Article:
Lincoln follows his opening phrase with inclusive language, using the phrase "our fathers." Given the rate of immigration to the United States in the 18th and 19th centuries, this was not literally true for many of Lincoln's listeners, whose fathers and mothers would have moved to North America after the founding of the republic; however, by using inclusive language, he invites everyone to join a shared American heritage.
Lincoln opens his second paragraph with more inclusive language, stating, "We are engaged in a great civil war." Though Lincoln was president at the time he gave this address, and his fellow speaker was one of the most famous in America, in referring to his audience as "we" he elevates them all to the same level.
Metaphor means using language in a nonliteral fashion, linking two things in a way that shows they share some characteristic. Metaphor often uses a physical image to illustrate a more abstract concept. Lincoln uses metaphor when he speaks of the nation's fathers conceiving the nation, or bringing it forth: this starts an extended biological metaphor of conception and birth that Lincoln continues through the speech. He returns to this biological metaphor in his final line, referring to a "new birth of freedom." This provides yet another source of structural unity.
Through his second paragraph, Lincoln uses "we," repeating it several times. This establishes a pattern of anaphora, a rhetorical technique in which the same word starts several clauses, verses, or sentences. It also establishes the first of Lincoln's several triads or triplets in the speech: the first three sentences in the second paragraph all start with "we." Grouping ideas this way gives Lincoln the chance to emphasize this concept. In the middle of a civil war, when the nation is sharply divided, repeating "we" emphasizes and creates a shared national unity.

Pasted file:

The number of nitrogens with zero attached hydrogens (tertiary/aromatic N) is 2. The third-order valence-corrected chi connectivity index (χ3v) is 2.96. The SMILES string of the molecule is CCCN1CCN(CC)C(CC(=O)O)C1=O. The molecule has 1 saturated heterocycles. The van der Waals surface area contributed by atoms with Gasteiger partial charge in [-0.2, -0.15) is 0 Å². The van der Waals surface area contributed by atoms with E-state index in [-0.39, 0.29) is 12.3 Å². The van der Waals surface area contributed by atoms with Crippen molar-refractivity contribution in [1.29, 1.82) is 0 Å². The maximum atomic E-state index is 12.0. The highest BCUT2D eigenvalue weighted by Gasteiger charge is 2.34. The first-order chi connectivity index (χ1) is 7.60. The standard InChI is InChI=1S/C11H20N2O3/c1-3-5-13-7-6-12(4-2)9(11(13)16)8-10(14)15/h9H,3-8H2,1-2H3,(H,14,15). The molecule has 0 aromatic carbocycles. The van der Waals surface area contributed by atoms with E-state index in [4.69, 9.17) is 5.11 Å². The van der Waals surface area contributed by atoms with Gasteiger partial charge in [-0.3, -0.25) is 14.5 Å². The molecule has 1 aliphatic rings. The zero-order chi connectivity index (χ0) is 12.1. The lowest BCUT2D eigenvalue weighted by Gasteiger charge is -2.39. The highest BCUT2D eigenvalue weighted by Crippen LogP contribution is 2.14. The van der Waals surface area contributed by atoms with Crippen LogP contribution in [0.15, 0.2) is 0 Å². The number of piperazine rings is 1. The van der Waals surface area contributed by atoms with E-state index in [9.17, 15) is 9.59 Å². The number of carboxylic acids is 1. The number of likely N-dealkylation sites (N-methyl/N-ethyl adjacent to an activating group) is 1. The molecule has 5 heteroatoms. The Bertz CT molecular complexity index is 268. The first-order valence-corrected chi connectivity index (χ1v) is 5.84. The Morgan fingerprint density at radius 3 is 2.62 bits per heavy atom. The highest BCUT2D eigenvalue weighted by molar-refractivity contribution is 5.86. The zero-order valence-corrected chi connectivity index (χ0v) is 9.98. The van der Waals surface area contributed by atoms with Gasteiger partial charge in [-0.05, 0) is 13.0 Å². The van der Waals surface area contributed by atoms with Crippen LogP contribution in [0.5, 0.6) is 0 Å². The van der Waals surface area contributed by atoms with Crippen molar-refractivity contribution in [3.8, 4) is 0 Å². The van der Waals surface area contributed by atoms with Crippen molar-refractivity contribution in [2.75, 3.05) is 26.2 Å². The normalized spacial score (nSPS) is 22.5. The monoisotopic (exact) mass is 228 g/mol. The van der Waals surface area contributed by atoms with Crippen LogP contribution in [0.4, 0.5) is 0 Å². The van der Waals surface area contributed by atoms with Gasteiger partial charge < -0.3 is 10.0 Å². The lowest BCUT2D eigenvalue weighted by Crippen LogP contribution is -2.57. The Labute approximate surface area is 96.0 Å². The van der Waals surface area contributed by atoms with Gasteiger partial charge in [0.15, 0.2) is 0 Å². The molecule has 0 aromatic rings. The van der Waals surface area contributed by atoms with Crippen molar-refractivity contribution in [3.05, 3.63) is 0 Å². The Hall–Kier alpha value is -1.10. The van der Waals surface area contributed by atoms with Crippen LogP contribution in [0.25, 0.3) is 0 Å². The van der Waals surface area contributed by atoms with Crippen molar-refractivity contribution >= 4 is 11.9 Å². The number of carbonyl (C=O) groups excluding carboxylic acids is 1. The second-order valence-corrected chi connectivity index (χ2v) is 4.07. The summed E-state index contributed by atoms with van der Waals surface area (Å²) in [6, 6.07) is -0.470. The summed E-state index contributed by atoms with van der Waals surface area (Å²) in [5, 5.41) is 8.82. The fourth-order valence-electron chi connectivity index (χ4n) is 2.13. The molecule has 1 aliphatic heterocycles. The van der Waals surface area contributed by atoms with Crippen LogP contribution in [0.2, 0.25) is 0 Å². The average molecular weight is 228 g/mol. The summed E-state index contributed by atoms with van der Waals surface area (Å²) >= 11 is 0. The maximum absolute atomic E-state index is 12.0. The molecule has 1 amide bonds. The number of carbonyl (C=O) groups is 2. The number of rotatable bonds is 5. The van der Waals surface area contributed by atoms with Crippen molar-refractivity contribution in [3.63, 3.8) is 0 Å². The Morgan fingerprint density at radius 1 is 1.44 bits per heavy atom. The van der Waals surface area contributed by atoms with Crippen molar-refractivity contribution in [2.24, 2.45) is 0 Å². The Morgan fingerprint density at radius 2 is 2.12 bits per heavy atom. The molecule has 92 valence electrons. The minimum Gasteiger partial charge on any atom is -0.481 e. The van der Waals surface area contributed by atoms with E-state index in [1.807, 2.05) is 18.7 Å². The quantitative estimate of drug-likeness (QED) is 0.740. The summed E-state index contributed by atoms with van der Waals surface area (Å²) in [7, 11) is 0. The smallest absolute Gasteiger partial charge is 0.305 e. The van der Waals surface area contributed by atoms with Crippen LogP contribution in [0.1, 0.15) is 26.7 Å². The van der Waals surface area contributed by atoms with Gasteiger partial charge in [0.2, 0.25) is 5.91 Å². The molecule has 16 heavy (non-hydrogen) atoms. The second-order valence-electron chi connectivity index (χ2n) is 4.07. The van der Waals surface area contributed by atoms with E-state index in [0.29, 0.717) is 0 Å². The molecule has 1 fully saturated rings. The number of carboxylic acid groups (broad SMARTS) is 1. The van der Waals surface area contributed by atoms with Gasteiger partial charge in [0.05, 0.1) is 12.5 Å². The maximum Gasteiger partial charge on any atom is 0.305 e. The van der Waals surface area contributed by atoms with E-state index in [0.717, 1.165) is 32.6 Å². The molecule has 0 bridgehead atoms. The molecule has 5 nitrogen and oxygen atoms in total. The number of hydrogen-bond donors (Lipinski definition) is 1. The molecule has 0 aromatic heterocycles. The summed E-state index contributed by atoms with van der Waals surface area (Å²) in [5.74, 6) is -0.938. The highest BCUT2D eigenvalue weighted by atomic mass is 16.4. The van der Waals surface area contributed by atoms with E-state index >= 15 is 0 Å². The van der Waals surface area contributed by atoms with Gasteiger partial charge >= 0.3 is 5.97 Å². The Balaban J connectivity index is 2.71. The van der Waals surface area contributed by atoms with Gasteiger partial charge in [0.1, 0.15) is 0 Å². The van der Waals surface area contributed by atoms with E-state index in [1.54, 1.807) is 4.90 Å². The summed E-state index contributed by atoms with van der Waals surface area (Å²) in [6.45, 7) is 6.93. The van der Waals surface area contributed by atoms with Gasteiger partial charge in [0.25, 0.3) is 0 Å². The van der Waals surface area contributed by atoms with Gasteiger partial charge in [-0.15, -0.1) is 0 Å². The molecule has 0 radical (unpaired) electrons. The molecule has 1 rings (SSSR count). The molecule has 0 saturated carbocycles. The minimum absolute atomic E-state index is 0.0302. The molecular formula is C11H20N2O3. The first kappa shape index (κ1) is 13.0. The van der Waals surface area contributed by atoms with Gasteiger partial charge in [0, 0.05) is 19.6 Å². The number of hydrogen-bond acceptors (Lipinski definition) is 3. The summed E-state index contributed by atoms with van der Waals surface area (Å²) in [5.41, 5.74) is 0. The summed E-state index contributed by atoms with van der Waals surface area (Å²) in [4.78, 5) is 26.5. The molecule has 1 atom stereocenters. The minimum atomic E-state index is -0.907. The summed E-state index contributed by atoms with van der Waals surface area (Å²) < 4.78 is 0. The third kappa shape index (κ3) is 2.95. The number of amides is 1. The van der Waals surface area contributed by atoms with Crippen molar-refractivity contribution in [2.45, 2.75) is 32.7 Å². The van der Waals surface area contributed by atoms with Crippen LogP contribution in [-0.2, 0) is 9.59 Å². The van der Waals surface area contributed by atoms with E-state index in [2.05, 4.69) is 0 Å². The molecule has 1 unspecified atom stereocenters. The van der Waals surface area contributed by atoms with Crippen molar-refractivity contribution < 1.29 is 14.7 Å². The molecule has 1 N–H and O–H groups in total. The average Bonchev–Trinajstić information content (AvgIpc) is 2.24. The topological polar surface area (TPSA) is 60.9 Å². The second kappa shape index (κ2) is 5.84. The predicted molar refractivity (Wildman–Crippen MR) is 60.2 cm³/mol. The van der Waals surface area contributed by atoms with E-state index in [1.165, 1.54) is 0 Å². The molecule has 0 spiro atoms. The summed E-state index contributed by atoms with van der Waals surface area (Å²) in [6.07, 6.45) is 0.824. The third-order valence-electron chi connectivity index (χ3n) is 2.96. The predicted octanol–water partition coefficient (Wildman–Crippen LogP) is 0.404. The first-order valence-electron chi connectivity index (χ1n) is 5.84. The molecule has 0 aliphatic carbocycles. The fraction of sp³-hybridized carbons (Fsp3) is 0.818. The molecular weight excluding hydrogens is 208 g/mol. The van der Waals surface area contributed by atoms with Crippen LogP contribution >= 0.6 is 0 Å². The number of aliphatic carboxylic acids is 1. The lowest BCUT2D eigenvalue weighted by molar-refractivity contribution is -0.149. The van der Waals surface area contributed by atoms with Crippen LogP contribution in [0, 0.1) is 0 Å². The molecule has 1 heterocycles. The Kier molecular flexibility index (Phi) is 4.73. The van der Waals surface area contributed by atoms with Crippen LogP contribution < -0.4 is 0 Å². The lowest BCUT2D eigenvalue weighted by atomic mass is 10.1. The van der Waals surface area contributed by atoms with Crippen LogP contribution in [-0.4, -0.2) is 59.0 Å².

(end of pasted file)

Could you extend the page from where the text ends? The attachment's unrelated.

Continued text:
In his third paragraph Lincoln uses anaphora again, starting each clause with "we can not." In doing so, Lincoln constructs another triad/triplet. This one emphasizes what he and the audience "can not" do, underscoring its importance. Using multiple verbs to express the same concept, as Lincoln does here, is a rhetorical technique called disjunctio. Speakers use it to slow a speech and guide listeners to dwell on a concept.
In his opening line, Lincoln refers to shared knowledge (another rhetorical technique, also called a commonplace), as he alludes to another document. He assumes his audience will know the Declaration of Independence was signed 87 years before the ceremony at Gettysburg.
Though his audience could not have known it, Lincoln applied rhetorical devices to this famous speech before he spoke a word through his choice of structure. Lincoln organized his speech using the classical rhetorical structure of the Greek funeral oration. In those speeches it was common for speakers to spend the first portion praising the dead (the epainesis), and the second portion giving advice to the living (the parainesis). Lincoln does this here.